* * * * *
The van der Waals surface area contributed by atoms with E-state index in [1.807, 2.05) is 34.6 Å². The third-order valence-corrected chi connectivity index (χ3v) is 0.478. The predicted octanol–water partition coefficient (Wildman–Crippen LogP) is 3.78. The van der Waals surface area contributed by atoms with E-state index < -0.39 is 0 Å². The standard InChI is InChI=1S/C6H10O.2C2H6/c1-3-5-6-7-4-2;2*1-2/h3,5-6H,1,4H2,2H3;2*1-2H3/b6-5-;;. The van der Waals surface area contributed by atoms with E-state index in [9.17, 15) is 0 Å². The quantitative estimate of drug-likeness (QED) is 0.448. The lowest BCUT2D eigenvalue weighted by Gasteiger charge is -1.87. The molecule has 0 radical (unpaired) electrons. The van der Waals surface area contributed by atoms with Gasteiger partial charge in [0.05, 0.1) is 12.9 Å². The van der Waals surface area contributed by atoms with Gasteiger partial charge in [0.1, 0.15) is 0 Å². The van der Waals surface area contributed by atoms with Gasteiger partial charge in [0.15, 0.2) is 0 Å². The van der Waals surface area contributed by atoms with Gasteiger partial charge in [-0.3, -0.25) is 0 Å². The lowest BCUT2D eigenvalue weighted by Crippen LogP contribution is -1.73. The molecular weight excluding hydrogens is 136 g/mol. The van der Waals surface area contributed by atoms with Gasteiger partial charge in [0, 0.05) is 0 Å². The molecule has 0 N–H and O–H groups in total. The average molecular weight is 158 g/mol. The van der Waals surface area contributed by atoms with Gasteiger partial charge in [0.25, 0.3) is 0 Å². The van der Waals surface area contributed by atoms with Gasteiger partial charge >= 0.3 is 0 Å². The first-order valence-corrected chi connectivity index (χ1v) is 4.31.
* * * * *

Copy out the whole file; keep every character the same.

The van der Waals surface area contributed by atoms with E-state index in [1.807, 2.05) is 34.6 Å². The third-order valence-corrected chi connectivity index (χ3v) is 0.478. The predicted octanol–water partition coefficient (Wildman–Crippen LogP) is 3.78. The van der Waals surface area contributed by atoms with E-state index < -0.39 is 0 Å². The standard InChI is InChI=1S/C6H10O.2C2H6/c1-3-5-6-7-4-2;2*1-2/h3,5-6H,1,4H2,2H3;2*1-2H3/b6-5-;;. The van der Waals surface area contributed by atoms with E-state index in [9.17, 15) is 0 Å². The quantitative estimate of drug-likeness (QED) is 0.448. The lowest BCUT2D eigenvalue weighted by Gasteiger charge is -1.87. The molecule has 0 radical (unpaired) electrons. The van der Waals surface area contributed by atoms with Gasteiger partial charge in [0.05, 0.1) is 12.9 Å². The van der Waals surface area contributed by atoms with Gasteiger partial charge in [0.1, 0.15) is 0 Å². The van der Waals surface area contributed by atoms with Gasteiger partial charge in [0.15, 0.2) is 0 Å². The van der Waals surface area contributed by atoms with Gasteiger partial charge in [-0.3, -0.25) is 0 Å². The lowest BCUT2D eigenvalue weighted by Crippen LogP contribution is -1.73. The molecular weight excluding hydrogens is 136 g/mol. The van der Waals surface area contributed by atoms with Gasteiger partial charge in [0, 0.05) is 0 Å². The molecule has 0 N–H and O–H groups in total. The average molecular weight is 158 g/mol. The van der Waals surface area contributed by atoms with Gasteiger partial charge in [0.25, 0.3) is 0 Å². The van der Waals surface area contributed by atoms with Gasteiger partial charge >= 0.3 is 0 Å². The first-order valence-corrected chi connectivity index (χ1v) is 4.31.